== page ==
People willing to pay more for homes

14 April 2004
The amount people are willing to pay for a home in the UK rose by two per cent last month, according to a property website. found that the average price a homebuyer was willing to pay in March 2004 was £213,569. The company's index tracks the location and average prices homebuyers are willing to pay for new properties and showed that the UK housing market has now recovered from its winter seasonal dip, rising 7.6 per cent from the beginning of last year.

The website recorded price rises in all regions except Scotland and London. The sharpest increases were in Wales (13.8 per cent since March 2003) and the North (9.8 per cent since March 2003), while the North West, Yorkshire and Humberside also saw steep increases in the cost of new homes.

London demand prices were down 1.6 per cent last month, with the average demand price reaching £248,697, 12 per cent lower than a year ago, indicating that prices for new homes have peaked in the capital.

Meanwhile, the index showed that semi-detached properties saw the highest annual increase in demand price, up 14.5 per cent compared with an average rise of just four per cent. The number of buyers looking for detached houses also rose to its highest level for almost a year, suggesting that buyers are starting to abandon the apartments market.'s migration index showed that many Londoners are looking to move out of the capital. Other areas with 'negative' migration included the West Midlands and the South East, while the most popular region to move into was the South West, followed by Yorkshire and Humberside and Scotland.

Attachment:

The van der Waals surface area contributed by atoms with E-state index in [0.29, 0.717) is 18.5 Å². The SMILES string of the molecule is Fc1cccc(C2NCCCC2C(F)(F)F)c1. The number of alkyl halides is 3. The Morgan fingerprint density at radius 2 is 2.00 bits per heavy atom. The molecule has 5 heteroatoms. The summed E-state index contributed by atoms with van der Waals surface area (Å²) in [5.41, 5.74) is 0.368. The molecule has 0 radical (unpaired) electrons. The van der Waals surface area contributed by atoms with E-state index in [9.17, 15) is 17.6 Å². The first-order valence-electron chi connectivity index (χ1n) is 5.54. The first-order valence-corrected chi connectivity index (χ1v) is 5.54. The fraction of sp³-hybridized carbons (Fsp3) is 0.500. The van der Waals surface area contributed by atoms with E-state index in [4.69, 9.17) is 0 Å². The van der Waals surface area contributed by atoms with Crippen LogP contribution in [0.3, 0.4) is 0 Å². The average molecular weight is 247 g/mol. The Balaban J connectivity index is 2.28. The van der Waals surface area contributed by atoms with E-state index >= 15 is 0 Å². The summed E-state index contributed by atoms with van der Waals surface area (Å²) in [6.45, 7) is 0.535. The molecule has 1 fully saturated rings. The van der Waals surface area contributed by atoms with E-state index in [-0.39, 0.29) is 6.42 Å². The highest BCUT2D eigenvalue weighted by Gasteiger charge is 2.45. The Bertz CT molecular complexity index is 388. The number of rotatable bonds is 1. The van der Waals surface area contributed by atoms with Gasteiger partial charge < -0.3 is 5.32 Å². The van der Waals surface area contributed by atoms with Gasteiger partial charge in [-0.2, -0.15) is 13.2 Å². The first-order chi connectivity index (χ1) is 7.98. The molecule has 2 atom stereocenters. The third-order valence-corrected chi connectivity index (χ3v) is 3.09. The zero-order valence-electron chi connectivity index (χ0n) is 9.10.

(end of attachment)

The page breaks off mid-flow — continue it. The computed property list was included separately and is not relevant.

David Bexon, Chief Executive, SmartNewHomes, commented: "The rises we have seen over the last month indicate that the market has fully recovered from its annual seasonal dip. The increasing demand for new homes, which we are seeing across the UK, is a possible reflection on lenders recently increasing their salary multiples whereas in London, buyers are showing resistance to the high price of new homes schemes throughout the capital."